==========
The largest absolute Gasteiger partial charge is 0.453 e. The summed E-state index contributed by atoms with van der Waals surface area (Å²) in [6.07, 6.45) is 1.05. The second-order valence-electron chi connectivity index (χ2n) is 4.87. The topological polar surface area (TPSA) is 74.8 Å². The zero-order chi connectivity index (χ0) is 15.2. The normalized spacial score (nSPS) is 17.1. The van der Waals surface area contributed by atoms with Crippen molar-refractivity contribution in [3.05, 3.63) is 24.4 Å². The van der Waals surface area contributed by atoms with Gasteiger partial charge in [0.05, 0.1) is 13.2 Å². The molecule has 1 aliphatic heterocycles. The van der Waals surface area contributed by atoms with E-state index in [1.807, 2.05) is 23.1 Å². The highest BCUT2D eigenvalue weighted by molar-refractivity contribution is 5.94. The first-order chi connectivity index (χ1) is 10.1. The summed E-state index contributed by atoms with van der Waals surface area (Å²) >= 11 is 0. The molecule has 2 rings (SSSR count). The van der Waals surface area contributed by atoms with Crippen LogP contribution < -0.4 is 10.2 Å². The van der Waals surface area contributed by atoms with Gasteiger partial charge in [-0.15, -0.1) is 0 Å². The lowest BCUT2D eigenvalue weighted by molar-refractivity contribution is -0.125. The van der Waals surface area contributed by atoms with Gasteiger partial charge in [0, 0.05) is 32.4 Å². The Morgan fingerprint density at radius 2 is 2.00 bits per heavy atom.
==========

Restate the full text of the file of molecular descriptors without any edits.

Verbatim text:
The largest absolute Gasteiger partial charge is 0.453 e. The summed E-state index contributed by atoms with van der Waals surface area (Å²) in [6.07, 6.45) is 1.05. The second-order valence-electron chi connectivity index (χ2n) is 4.87. The topological polar surface area (TPSA) is 74.8 Å². The zero-order chi connectivity index (χ0) is 15.2. The normalized spacial score (nSPS) is 17.1. The van der Waals surface area contributed by atoms with Crippen molar-refractivity contribution in [3.05, 3.63) is 24.4 Å². The van der Waals surface area contributed by atoms with Gasteiger partial charge in [0.05, 0.1) is 13.2 Å². The molecule has 1 aliphatic heterocycles. The van der Waals surface area contributed by atoms with E-state index in [1.807, 2.05) is 23.1 Å². The highest BCUT2D eigenvalue weighted by molar-refractivity contribution is 5.94. The first-order chi connectivity index (χ1) is 10.1. The summed E-state index contributed by atoms with van der Waals surface area (Å²) >= 11 is 0. The molecule has 2 rings (SSSR count). The van der Waals surface area contributed by atoms with Crippen LogP contribution < -0.4 is 10.2 Å². The van der Waals surface area contributed by atoms with Gasteiger partial charge in [-0.15, -0.1) is 0 Å². The lowest BCUT2D eigenvalue weighted by molar-refractivity contribution is -0.125. The van der Waals surface area contributed by atoms with Gasteiger partial charge in [0, 0.05) is 32.4 Å². The Morgan fingerprint density at radius 2 is 2.00 bits per heavy atom.